The aircraft touches down lightly, and rolls up, its Gypsy Major engines buzzing.
Des, perched at the front of the fuselage, slides open the slide window and waves.
"You get a great view from there," he says later.
Only four Dragon DH84s are still flying anywhere in the world. Des's is pristine, sparkling in the autumn sun.
Dragons, first built in Britain from 1932, have a venerable service record.
They had been designed by de Havilland as a bomber for Iraq, but were soon modified for general use. During the Second World War, versions built in Sydney were used as transport and navigation trainers.
After the war, fledgling Queensland airline Qantas used some as passenger aircraft.
Trans Australia Airlines - TAA - also had several, while the Royal Flying
Doctor Service used them as air ambulances.
The aircraft's distinctive art deco lines are a testament to 1930s styling. That some are still flying, to 1930s engineering.
Des's head has not always been in the clouds.
His dad, Stan, had a dairy farm in Brisbane and was a mad-keen pilot.
"Dad's first flight was with Smithy," Des says, taking off his sun glasses as he walks into the hangar where his Dragon rests.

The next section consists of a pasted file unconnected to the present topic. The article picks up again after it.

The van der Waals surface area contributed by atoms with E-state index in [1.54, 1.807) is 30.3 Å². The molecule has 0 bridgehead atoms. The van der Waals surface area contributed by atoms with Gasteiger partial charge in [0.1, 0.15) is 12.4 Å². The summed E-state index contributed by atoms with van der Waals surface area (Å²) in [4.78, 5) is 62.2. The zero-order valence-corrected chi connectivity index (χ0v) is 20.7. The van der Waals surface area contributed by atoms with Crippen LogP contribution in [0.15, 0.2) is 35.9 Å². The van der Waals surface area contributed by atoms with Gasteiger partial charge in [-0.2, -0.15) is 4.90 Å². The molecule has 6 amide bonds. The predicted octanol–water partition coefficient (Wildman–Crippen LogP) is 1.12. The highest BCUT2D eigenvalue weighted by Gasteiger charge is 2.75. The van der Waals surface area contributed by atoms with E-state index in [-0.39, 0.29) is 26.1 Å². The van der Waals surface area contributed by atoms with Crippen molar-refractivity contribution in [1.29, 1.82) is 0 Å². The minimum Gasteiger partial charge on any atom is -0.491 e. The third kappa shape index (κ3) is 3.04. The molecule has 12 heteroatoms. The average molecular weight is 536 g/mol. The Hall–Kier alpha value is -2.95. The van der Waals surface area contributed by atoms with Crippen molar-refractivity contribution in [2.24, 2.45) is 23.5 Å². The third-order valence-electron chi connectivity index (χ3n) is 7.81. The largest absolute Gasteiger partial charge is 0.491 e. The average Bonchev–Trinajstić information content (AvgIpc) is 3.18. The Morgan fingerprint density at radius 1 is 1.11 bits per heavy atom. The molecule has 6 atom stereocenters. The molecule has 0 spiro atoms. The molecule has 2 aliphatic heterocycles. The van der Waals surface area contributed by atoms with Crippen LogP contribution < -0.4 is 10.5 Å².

"He was a paying passenger - just a boy, then."
Australian aviation legend Charles Kingsford Smith, as many of the early airmen and women did, made a little money from joy flights.
Some took off and landed at bigger, more public spots like Brisbane's Exhibition Ground, but it was the Age of Air.
Airfields were everywhere.
And if one was not available, pilots landed on beaches or in paddocks - anywhere there was flat space.
Small freight, mail delivery and charter air companies blossomed across Australia, as the country wrestled with the tyranny of distance.
So it was not that surprising that Stan spent his spare time tinkering with aircraft.
"Dad built an airstrip on the farm," 68-year-old Des recalled, smiling.
"He had nine aircraft before he bought the first Dragon."
Stan's Dragon had put in stalwart service before coming into the hands of the farmer.
She was flown by Airlines Pty Ltd - APL - before Queensland Airways bought her.
The Dragon had been on the mail run from Brisbane through Wide Bay, including Murgon, Kingaroy and the Cracow goldfield.
"Two blokes would load the gold into the plane in Cracow, and 10 would be there to unload it in Brisbane," he says, breaking into a laugh.